Donald Trump will travel to Detroit to show support for workers in the motor industry who have been on strike since last Friday. This has been confirmed to Breitbart by several Trump campaign aides, after The New York Times reported this possibility.
Trump will not attend the second consecutive Republican primary debate, choosing an alternative option as he did with the first one. In the previous debate, Trump gave an interview to host Tucker Carlson, which aired at the same time as the debate. The former president continues to lead by a large margin in the primary polls.
According to the Breitbart report, Trump will give a speech for the United Auto Workers (UAW) union. On Monday, the former president published a message on Truth Social charging against the Biden administration’s policies in the auto industry. In his message, Trump called for the vote and support of workers. "WITH THE DEMOCRATS & CROOKED JOE CALLING THE SHOTS, YOU'LL BE JOBLESS & PENNILESS WITHIN 4 YEARS. REMEMBER, BIDEN IS A CROOK WHO HAS BEEN PAID MILLIONS OF DOLLARS BY CHINA, & OTHERS," he wrote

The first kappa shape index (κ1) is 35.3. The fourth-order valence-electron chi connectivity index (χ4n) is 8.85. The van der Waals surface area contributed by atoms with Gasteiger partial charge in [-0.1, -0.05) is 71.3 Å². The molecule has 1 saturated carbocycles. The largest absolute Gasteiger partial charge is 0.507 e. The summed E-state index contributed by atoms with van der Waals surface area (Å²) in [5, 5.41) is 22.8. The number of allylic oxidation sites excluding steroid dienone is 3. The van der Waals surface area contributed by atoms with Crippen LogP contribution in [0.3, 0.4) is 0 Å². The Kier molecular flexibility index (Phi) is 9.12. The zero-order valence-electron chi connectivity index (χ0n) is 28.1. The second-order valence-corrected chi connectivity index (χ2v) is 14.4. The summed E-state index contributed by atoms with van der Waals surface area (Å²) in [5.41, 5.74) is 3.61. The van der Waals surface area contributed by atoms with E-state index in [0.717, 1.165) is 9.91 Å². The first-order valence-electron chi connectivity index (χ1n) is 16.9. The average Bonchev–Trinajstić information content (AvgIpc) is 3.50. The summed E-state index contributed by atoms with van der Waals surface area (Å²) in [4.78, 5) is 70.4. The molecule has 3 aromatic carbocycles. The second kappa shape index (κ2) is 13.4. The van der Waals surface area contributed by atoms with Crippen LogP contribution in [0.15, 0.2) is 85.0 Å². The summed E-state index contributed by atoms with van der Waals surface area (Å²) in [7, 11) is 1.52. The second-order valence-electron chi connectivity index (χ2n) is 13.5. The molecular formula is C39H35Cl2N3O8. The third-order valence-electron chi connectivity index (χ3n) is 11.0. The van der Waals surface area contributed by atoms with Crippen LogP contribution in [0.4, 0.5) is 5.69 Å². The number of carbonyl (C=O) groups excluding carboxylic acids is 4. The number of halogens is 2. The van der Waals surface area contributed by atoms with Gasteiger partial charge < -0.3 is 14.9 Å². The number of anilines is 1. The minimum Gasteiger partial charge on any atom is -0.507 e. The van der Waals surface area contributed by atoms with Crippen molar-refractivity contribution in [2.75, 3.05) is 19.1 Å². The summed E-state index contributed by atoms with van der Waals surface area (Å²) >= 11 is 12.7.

It is not the first time that Trump has directly addressed this sector, which is threatened by the electric car revolution. During his term, the Trump administration focused on revitalizing industrial areas in the north of the country to avoid a relocation of production plants to Mexico.
Unions may become a linchpin in the looming showdown between Trump and Biden for the presidency. In the 2016 campaign, Donald Trump had the most support in union households of any Republican since Ronald Reagan. In the 2020 election, Biden managed to snatch that advantage from him, with 57% support to Trump's 40%.
The union ups the ante
On Monday, the UAW union announced that it will intensify the strike if no progress is made in its negotiations with the three major automotive companies. Shawn Fain, president of the union, intends to call more plants to strike simultaneously to pressure the companies.
— Thoth (@Twontweez) September 15, 2023
The union has staggered its strike. Although several plants are participating in the work hiatus, not all cease their activity at the same time, but go in rotating weekly batches. If "serious progress" is not made, the rotations would involve more plants at once. The deadline presented by Fain is Friday, one week after the start of the strike.
The UAW call, which brings together about 12,700 motor workers, asks companies for a 40% wage increase over the next four years. For now, the union plans to revise their demand to 36%. They also expect their weekly schedule to be reduced by 32% and the pension system to return to the traditional format.